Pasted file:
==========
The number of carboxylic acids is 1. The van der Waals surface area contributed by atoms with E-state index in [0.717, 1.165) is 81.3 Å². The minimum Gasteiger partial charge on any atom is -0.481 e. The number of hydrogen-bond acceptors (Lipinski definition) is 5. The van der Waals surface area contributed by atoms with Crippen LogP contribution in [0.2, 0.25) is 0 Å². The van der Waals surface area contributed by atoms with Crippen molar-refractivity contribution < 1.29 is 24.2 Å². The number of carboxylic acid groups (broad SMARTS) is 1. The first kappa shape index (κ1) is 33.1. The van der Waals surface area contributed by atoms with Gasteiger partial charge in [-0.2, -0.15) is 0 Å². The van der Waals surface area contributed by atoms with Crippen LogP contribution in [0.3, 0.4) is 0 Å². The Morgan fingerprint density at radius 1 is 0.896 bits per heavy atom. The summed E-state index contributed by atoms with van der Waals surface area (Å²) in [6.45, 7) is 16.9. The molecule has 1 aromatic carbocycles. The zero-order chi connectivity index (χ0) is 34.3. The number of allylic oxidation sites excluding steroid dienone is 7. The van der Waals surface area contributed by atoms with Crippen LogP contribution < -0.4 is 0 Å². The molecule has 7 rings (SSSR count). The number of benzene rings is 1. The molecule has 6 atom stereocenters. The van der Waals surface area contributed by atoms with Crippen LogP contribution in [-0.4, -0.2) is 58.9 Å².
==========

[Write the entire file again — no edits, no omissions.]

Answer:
The number of carboxylic acids is 1. The van der Waals surface area contributed by atoms with E-state index in [0.717, 1.165) is 81.3 Å². The minimum Gasteiger partial charge on any atom is -0.481 e. The number of hydrogen-bond acceptors (Lipinski definition) is 5. The van der Waals surface area contributed by atoms with Crippen LogP contribution in [0.2, 0.25) is 0 Å². The van der Waals surface area contributed by atoms with Crippen molar-refractivity contribution < 1.29 is 24.2 Å². The number of carboxylic acid groups (broad SMARTS) is 1. The first kappa shape index (κ1) is 33.1. The van der Waals surface area contributed by atoms with Gasteiger partial charge in [-0.2, -0.15) is 0 Å². The van der Waals surface area contributed by atoms with Crippen LogP contribution in [0.3, 0.4) is 0 Å². The Morgan fingerprint density at radius 1 is 0.896 bits per heavy atom. The summed E-state index contributed by atoms with van der Waals surface area (Å²) in [6.45, 7) is 16.9. The molecule has 1 aromatic carbocycles. The zero-order chi connectivity index (χ0) is 34.3. The number of allylic oxidation sites excluding steroid dienone is 7. The van der Waals surface area contributed by atoms with Crippen LogP contribution < -0.4 is 0 Å². The molecule has 7 rings (SSSR count). The number of benzene rings is 1. The molecule has 6 atom stereocenters. The van der Waals surface area contributed by atoms with Crippen LogP contribution in [-0.4, -0.2) is 58.9 Å².